Positive Psychology & Scripture Part IV – Open-Mindedness & Psychology
OPEN-MINDEDNESS [Judgment, Critical Thinking]
Thinking things through and examining them from all sides; not jumping to conclusions; being able to change one’s mind in light of evidence; weighing all evidence fairly
Then he opened their minds so they could understand the Scriptures.
One of those listening was a woman from the city of Thyatira named Lydia, a dealer in purple cloth. She was a worshiper of God. The Lord opened her heart to respond to Paul’s message.
2 Corinthians 6:11
We have spoken freely to you, Corinthians, and opened wide our hearts to you.
2 Corinthians 6:13
As a fair exchange—I speak as to my children—open wide your hearts also.
Scriptures use the word opening of the mind and opening of the heart. It was difficult to find enough uses of the phrase opening of the mind so I decided to use opening of the heart as well. It appears to me that the Lord Himself intervened and “opened their minds” in the Gospel of Luke so that they could understand the Scriptures. He also “opened her heart” in Acts for a women to respond to Paul’s message. This sounds like it has nothing to do with the individual choosing it but the Lord moving someone to be open in the moment. There is also another use in 2 Corinthians in which Paul is exhorting them to open their own heart to his message. This sounds like a circumstance in which the individual is in control whether or not to be receptive to Paul’s message. In both circumstances it appears that having an open heart or open mind is a strength.
It is the willingness to search for evidence against one’s beliefs, plans, or goals, and to weigh such evidence fairly. Its opposite has been called the myside bias, which refers to tendency to think in ways that favor one’s current views (cf. Greenwald, 1980). The term bias means that people’s thoughts and judgments are compared to an ideal standard, a normative model that are already strong in their minds.
- Abandoning a previous belief is a sign of strong character.
- People should always take into consideration evidence that goes against their beliefs.
- Beliefs should always be revised in response to new evidence.
- Changing your mind is a sign of weakness.
- Intuition is the best guide to make decisions.
- It is important to persevere in your beliefs even when evidence is brought to bear against them.
- One should disregard evidence that conflicts with one’s established beliefs.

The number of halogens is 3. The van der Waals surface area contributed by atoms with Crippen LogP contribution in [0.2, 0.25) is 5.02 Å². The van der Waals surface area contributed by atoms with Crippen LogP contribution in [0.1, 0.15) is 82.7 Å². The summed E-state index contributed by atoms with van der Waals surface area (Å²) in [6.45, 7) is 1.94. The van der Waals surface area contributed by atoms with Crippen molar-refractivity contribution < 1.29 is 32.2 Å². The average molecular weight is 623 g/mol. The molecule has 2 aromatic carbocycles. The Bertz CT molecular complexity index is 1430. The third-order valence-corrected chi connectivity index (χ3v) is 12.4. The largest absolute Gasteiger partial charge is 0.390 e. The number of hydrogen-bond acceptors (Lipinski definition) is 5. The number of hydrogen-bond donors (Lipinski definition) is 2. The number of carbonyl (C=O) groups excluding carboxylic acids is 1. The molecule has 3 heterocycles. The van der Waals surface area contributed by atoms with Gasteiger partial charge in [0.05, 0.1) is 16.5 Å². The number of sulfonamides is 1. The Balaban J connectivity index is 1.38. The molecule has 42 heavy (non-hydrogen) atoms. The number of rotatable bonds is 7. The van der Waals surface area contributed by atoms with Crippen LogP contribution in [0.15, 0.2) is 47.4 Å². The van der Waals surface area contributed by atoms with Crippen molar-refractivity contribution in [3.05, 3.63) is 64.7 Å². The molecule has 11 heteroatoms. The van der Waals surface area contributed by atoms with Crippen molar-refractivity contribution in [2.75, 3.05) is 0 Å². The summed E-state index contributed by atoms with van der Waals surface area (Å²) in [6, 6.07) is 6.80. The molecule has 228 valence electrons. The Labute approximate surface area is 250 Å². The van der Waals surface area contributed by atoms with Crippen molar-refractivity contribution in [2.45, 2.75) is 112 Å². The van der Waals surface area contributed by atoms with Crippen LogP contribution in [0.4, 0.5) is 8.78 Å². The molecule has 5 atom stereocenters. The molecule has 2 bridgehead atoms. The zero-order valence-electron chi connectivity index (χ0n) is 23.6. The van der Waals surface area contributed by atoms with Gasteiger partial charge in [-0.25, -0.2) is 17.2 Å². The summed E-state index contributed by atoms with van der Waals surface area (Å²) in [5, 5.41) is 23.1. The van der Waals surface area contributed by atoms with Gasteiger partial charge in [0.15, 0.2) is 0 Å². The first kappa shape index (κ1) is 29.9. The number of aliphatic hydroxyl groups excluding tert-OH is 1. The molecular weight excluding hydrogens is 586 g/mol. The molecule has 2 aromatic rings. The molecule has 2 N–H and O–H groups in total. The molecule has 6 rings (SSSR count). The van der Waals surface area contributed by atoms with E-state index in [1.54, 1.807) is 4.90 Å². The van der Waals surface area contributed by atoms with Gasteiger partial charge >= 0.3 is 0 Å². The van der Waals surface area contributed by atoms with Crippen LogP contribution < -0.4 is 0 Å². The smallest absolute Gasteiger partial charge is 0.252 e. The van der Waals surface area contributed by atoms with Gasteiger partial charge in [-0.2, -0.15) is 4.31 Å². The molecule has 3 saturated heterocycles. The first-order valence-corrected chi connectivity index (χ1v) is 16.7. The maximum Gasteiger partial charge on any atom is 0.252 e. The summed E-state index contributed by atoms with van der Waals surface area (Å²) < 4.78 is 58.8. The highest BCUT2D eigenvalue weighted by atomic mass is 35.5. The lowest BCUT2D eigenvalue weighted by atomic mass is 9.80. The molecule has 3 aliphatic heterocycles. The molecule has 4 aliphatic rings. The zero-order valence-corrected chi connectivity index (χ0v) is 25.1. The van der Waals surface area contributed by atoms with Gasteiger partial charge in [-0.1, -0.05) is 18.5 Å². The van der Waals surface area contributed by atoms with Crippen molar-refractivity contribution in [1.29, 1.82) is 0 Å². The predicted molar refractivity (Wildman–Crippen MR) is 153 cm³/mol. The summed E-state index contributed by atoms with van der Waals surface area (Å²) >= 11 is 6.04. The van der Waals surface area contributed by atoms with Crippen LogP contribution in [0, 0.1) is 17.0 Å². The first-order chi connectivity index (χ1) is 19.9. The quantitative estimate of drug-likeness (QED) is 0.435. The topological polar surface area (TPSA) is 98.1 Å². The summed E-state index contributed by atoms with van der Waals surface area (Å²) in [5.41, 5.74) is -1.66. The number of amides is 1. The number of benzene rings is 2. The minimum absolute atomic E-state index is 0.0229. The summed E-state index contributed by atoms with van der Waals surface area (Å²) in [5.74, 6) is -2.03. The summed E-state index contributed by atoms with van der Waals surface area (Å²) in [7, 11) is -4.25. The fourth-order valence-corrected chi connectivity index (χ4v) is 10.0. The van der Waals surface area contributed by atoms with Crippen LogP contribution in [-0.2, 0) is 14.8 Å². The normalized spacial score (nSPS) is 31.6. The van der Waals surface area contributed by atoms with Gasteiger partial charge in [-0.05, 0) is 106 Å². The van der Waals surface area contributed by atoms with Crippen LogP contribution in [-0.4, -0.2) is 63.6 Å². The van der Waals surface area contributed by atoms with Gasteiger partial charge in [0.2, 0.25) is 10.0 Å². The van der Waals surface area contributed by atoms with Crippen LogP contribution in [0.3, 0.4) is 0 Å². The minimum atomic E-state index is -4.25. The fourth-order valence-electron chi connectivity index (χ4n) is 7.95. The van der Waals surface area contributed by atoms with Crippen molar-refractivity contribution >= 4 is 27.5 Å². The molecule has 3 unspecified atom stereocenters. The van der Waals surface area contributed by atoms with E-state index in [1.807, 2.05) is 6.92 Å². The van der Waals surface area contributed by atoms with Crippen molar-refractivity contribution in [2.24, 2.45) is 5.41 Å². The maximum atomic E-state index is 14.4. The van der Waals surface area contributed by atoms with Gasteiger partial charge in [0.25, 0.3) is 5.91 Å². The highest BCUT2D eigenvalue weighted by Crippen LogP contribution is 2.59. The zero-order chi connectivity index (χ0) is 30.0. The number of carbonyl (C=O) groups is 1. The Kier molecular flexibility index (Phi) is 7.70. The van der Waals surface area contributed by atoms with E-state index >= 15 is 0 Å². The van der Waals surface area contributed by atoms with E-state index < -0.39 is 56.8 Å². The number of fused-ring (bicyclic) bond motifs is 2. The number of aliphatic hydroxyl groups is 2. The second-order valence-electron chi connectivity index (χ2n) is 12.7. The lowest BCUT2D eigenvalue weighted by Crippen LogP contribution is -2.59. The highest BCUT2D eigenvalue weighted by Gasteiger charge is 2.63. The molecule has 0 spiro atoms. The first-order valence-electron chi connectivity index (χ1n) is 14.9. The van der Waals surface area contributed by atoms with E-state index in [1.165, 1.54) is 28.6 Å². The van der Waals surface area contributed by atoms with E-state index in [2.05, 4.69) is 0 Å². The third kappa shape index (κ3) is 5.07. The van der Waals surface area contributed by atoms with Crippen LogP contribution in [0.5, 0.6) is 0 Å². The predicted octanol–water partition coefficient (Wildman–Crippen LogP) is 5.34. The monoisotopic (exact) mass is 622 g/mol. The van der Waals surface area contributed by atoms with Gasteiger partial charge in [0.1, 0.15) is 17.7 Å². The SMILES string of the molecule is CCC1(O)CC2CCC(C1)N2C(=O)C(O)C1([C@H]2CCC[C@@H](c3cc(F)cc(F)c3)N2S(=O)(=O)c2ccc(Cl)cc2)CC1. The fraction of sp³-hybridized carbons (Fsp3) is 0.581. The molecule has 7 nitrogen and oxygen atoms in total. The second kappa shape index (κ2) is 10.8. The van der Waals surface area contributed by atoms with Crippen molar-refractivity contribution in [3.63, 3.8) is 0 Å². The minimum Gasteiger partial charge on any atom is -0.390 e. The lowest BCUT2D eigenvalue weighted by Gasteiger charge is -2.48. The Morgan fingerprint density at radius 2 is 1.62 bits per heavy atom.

CORRELATES AND CONSEQUENCES
- Instructions to consider both sides, or just the other side, reduces some bias of interest.
- C. A. Anderson (1982), found that asking people to think of arguments on the other side increased the person’s sensitivity thus reducing the bias.
- Complex thinkers attend to more information, in particular contradictory notions (winter, 1996).
- are less swayed by singular events and are more resistant to suggestion and manipulation.
- are better able to predict how others will behave and are less prone to projection (Bieri, 1955).
- are better able to accommodate stress (Suedfeld & Piedrahita, 1984).
- open mindedness increases with age (throughout childhood and early adulthood)
- and education (e.g. Kokis, Macpherson, Toplak, West & Stanovich 2002)
- O.J. Harvey, Hunt, and Schroder (1961) believe that child rearing practices that emphasize interaction with the environment as opposed to parents imposing on their child abstract rules for living.
ENABLING AND INHIBITING FACTORS
- Janis and Mann (1977) argued that good thinking is likely to happen when a decision is important,
- when the decision maker has time to make it,
- when it is possible that some outcome is acceptable.
- Severe time pressure, or the perception of hopelessness, leads to myside bias, or panic.
Liberals tend to read liberal newspapers, and conservatives tend to read conservative newspapers.
the evidence that comes first matters more.
People discount the evidence against their belief and then proceed to count the evidence on their side, forgetting that it seems better even though they did not subject it to critical scrutiny.
All of the information on each of these strengths come from Character Strengths and Virtues (Seligman & Peterson. 2004)